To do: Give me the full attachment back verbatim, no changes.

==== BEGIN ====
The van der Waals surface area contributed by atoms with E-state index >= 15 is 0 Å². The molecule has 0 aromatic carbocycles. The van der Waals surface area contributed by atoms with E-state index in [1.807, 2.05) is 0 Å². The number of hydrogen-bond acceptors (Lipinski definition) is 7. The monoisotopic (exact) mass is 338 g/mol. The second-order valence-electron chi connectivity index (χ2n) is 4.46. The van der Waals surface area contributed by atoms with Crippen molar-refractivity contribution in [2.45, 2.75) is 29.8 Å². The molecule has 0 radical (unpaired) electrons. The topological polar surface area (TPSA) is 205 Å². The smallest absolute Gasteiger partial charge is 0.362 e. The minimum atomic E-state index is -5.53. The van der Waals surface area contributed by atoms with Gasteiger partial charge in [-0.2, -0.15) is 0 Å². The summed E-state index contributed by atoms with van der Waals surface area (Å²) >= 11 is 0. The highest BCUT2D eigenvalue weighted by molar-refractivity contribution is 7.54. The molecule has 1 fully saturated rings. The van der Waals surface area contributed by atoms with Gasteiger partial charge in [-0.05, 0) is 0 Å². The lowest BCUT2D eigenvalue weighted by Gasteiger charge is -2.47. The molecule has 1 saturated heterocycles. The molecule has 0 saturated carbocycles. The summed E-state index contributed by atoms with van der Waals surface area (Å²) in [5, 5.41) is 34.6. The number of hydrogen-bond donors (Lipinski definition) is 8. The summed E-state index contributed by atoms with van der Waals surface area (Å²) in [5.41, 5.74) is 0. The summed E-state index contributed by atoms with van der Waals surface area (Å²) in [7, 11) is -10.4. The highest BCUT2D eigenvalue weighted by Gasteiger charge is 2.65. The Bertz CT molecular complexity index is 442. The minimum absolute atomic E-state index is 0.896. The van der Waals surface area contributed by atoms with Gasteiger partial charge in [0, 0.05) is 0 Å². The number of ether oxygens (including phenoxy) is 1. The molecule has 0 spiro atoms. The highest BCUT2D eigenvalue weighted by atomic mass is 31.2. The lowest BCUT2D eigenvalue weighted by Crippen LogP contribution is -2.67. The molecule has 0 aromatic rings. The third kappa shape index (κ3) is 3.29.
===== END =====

The van der Waals surface area contributed by atoms with E-state index >= 15 is 0 Å². The molecule has 0 aromatic carbocycles. The van der Waals surface area contributed by atoms with E-state index in [1.807, 2.05) is 0 Å². The number of hydrogen-bond acceptors (Lipinski definition) is 7. The monoisotopic (exact) mass is 338 g/mol. The second-order valence-electron chi connectivity index (χ2n) is 4.46. The van der Waals surface area contributed by atoms with Crippen molar-refractivity contribution in [2.45, 2.75) is 29.8 Å². The molecule has 0 radical (unpaired) electrons. The topological polar surface area (TPSA) is 205 Å². The smallest absolute Gasteiger partial charge is 0.362 e. The minimum atomic E-state index is -5.53. The van der Waals surface area contributed by atoms with Gasteiger partial charge in [-0.2, -0.15) is 0 Å². The summed E-state index contributed by atoms with van der Waals surface area (Å²) >= 11 is 0. The highest BCUT2D eigenvalue weighted by molar-refractivity contribution is 7.54. The molecule has 1 fully saturated rings. The van der Waals surface area contributed by atoms with Gasteiger partial charge in [-0.05, 0) is 0 Å². The lowest BCUT2D eigenvalue weighted by Gasteiger charge is -2.47. The molecule has 1 saturated heterocycles. The molecule has 0 saturated carbocycles. The summed E-state index contributed by atoms with van der Waals surface area (Å²) in [5, 5.41) is 34.6. The number of hydrogen-bond donors (Lipinski definition) is 8. The summed E-state index contributed by atoms with van der Waals surface area (Å²) in [5.41, 5.74) is 0. The summed E-state index contributed by atoms with van der Waals surface area (Å²) in [7, 11) is -10.4. The highest BCUT2D eigenvalue weighted by Gasteiger charge is 2.65. The Bertz CT molecular complexity index is 442. The minimum absolute atomic E-state index is 0.896. The van der Waals surface area contributed by atoms with Gasteiger partial charge in [0, 0.05) is 0 Å². The number of ether oxygens (including phenoxy) is 1. The molecule has 0 spiro atoms. The highest BCUT2D eigenvalue weighted by atomic mass is 31.2. The lowest BCUT2D eigenvalue weighted by Crippen LogP contribution is -2.67. The molecule has 0 aromatic rings. The third kappa shape index (κ3) is 3.29.